No Limit Down for Stocks, No Shut-Off, and the Christmas Line Holds

It was an unusual day on Wall Street Thursday. Futures on the S&P 500 avoided triggering any volatility halts, the whole market didn’t need to be shut off at any point, and a 15-month-old support line on price charts buttressed the bulls.

“A moment of relative calm,” said Gary Bradshaw, a portfolio manager at Hodges Capital Management. “Things just can’t keep on falling 8% a day.”

It probably won’t last, but for the first time in what felt like forever, stocks managed to trade without setting off any market-wide circuit breakers for the full 6 1/2 hours. Shutdowns like those, kicking in when losses reach 7%, happened twice before during the week, and twice last week. Overnight, limit-up and limit-down boundaries that put a stop to rallies and routs in index futures have gone off seven times since two Sundays ago. Not today.

Futures on the S&P 500 did manage to swing 8.1% from peak to trough, but while the range was five times as wide as the average in the first two months of the year, it was a third narrower than the previous five days.

Nervous traders watching the S&P 500 looked to 2,351 for comfort — the bottom reached on Christmas Eve 2018. They found it. After dipping below the level Wednesday and bouncing, the same thing happened again. To Matt Maley at Miller Tabak & Co., that’s a really good sign.

“Should the index break below that level and close below it in a meaningful way, it could raise the odds that the panic will grow and chaos could result over the weekend,” said Maley. “However, if it can bounce off that level again, but this time do it in a significant way, it should lead to the kind of rally that will last more than just one day.”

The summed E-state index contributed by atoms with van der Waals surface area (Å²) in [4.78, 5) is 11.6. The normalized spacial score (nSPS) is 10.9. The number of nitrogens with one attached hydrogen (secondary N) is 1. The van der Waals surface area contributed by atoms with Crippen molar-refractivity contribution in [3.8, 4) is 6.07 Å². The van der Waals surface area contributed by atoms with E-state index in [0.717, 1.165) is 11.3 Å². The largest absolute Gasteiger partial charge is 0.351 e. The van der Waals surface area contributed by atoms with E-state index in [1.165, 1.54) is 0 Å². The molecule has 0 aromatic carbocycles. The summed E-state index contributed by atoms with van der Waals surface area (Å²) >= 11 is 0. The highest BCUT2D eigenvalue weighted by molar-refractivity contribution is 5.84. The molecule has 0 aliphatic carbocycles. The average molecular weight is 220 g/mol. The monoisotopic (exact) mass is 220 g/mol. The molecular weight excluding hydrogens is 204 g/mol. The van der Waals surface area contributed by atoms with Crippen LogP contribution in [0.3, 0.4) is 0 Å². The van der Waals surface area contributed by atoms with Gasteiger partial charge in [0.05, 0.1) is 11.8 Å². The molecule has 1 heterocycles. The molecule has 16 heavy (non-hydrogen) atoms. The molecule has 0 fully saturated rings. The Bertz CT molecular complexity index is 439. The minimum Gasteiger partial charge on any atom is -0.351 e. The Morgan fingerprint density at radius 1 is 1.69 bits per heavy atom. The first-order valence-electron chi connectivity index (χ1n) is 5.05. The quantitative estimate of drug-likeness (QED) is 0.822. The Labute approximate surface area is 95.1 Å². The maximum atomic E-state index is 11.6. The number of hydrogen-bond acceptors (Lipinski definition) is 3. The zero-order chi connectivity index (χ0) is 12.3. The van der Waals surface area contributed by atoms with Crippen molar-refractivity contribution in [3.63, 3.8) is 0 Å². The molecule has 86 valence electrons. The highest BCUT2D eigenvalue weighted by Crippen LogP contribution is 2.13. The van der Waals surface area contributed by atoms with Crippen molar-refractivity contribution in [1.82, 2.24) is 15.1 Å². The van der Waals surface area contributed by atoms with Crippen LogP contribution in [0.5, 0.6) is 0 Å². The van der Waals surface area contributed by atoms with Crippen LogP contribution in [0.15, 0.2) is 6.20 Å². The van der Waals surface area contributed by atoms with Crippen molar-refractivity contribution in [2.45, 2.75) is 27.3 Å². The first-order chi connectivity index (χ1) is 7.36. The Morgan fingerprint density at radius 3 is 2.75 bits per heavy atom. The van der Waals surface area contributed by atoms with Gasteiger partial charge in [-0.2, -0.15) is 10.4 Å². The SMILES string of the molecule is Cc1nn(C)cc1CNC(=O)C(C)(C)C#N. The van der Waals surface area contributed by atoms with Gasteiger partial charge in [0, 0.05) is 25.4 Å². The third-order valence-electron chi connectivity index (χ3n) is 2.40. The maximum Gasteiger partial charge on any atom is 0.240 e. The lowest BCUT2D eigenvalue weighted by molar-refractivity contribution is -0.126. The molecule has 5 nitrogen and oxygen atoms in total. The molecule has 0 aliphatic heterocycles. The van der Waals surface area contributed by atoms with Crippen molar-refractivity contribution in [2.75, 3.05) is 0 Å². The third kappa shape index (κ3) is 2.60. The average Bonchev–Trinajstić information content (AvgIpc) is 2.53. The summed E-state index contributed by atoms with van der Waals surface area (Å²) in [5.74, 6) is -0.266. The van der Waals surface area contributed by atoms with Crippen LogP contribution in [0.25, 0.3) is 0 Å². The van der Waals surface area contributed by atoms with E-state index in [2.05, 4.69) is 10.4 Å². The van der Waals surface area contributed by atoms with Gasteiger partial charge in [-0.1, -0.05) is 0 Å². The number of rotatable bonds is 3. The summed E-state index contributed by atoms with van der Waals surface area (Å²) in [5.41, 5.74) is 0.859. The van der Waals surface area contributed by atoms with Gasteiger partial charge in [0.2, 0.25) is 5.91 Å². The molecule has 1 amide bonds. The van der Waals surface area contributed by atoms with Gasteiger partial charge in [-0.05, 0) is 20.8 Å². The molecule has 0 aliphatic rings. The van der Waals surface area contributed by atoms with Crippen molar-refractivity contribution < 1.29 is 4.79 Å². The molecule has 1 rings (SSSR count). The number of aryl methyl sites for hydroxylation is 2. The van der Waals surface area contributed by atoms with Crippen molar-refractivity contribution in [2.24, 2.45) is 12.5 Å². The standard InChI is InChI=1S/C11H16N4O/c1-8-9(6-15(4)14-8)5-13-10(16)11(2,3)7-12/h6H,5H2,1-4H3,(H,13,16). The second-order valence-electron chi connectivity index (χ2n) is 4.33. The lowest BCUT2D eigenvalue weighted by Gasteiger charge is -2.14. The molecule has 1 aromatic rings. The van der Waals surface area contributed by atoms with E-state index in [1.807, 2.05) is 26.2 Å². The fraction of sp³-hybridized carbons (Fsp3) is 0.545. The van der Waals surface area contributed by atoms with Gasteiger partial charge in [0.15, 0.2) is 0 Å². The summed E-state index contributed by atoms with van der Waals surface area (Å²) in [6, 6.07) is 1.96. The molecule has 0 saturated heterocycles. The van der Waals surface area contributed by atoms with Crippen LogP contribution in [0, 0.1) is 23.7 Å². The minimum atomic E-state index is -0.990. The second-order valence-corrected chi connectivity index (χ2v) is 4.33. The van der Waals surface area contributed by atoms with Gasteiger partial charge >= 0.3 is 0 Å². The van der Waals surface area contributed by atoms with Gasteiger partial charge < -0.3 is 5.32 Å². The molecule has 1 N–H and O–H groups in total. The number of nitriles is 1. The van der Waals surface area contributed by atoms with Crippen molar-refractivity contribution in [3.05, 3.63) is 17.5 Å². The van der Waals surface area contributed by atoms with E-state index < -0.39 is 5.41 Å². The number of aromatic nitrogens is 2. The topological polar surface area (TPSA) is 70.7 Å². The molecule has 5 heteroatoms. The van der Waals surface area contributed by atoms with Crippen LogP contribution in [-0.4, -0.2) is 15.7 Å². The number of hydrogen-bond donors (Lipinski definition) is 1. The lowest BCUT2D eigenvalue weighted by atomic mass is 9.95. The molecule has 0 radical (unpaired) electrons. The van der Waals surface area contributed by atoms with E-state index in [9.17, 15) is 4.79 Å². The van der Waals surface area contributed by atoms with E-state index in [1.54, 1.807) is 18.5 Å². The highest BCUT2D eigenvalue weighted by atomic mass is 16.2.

Earlier: Christmas 2018 Looms With Fed Failing to Put Floor Under S&P 500

Thursday’s rally came as investors digested the latest fiscal and economic measures imposed by global policy makers aimed at easing the market turmoil. The S&P 500, which has shed $9 trillion in value, recorded a move of at least 4% eight straight days through Wednesday, a feat not seen since the Great Depression. On Thursday, it gained 0.5%, its smallest move since February.

“The vast majority of the damage is likely done at this point but we certainly could have more downside,” said Ed Campbell, a portfolio manager and managing director at QMA. “We’re truly in uncharted waters here and we need to recognize the uncertainty, fluidity of the current situation.”

Another day, another threat, on Friday: a quarterly event known as quadruple witching, in which mayhem is sometimes unleashed by the expiration of various futures and options contracts.

“Even in the sleepy times in the market things get weird on quadruple witching days,” said Kim Forrest, chief investment officer of Bokeh Capital Partners. “It’s going to be nuts. It’s icing on the icing.”

— With assistance by Claire Ballentine

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